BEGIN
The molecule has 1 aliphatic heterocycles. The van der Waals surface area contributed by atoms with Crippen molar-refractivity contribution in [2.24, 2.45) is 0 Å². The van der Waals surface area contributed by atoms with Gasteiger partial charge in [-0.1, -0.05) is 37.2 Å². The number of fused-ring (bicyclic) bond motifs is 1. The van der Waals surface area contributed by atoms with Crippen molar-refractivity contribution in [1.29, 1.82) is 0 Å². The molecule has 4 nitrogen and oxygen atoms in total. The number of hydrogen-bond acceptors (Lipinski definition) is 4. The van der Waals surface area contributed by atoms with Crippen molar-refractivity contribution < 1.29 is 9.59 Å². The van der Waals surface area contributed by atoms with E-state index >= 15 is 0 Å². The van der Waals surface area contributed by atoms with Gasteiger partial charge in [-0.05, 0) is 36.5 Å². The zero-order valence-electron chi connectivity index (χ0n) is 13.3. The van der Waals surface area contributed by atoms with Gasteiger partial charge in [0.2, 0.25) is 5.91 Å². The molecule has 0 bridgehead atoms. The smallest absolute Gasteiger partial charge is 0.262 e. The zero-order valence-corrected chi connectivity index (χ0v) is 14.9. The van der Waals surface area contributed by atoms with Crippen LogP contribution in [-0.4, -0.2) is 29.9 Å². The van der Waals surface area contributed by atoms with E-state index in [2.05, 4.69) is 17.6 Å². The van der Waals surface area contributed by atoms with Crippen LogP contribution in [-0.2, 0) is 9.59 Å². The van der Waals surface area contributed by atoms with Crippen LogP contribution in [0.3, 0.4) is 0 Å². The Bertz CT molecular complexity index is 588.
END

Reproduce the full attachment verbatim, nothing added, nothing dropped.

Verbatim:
The molecule has 1 aliphatic heterocycles. The van der Waals surface area contributed by atoms with Crippen molar-refractivity contribution in [2.24, 2.45) is 0 Å². The van der Waals surface area contributed by atoms with Gasteiger partial charge in [-0.1, -0.05) is 37.2 Å². The number of fused-ring (bicyclic) bond motifs is 1. The van der Waals surface area contributed by atoms with Crippen molar-refractivity contribution in [1.29, 1.82) is 0 Å². The molecule has 4 nitrogen and oxygen atoms in total. The number of hydrogen-bond acceptors (Lipinski definition) is 4. The van der Waals surface area contributed by atoms with Crippen molar-refractivity contribution < 1.29 is 9.59 Å². The van der Waals surface area contributed by atoms with E-state index >= 15 is 0 Å². The van der Waals surface area contributed by atoms with Gasteiger partial charge in [-0.05, 0) is 36.5 Å². The zero-order valence-electron chi connectivity index (χ0n) is 13.3. The van der Waals surface area contributed by atoms with Gasteiger partial charge in [0.2, 0.25) is 5.91 Å². The molecule has 0 bridgehead atoms. The smallest absolute Gasteiger partial charge is 0.262 e. The zero-order valence-corrected chi connectivity index (χ0v) is 14.9. The van der Waals surface area contributed by atoms with Crippen LogP contribution in [-0.4, -0.2) is 29.9 Å². The van der Waals surface area contributed by atoms with E-state index in [2.05, 4.69) is 17.6 Å². The van der Waals surface area contributed by atoms with Crippen LogP contribution in [-0.2, 0) is 9.59 Å². The van der Waals surface area contributed by atoms with Crippen LogP contribution in [0.3, 0.4) is 0 Å². The Bertz CT molecular complexity index is 588.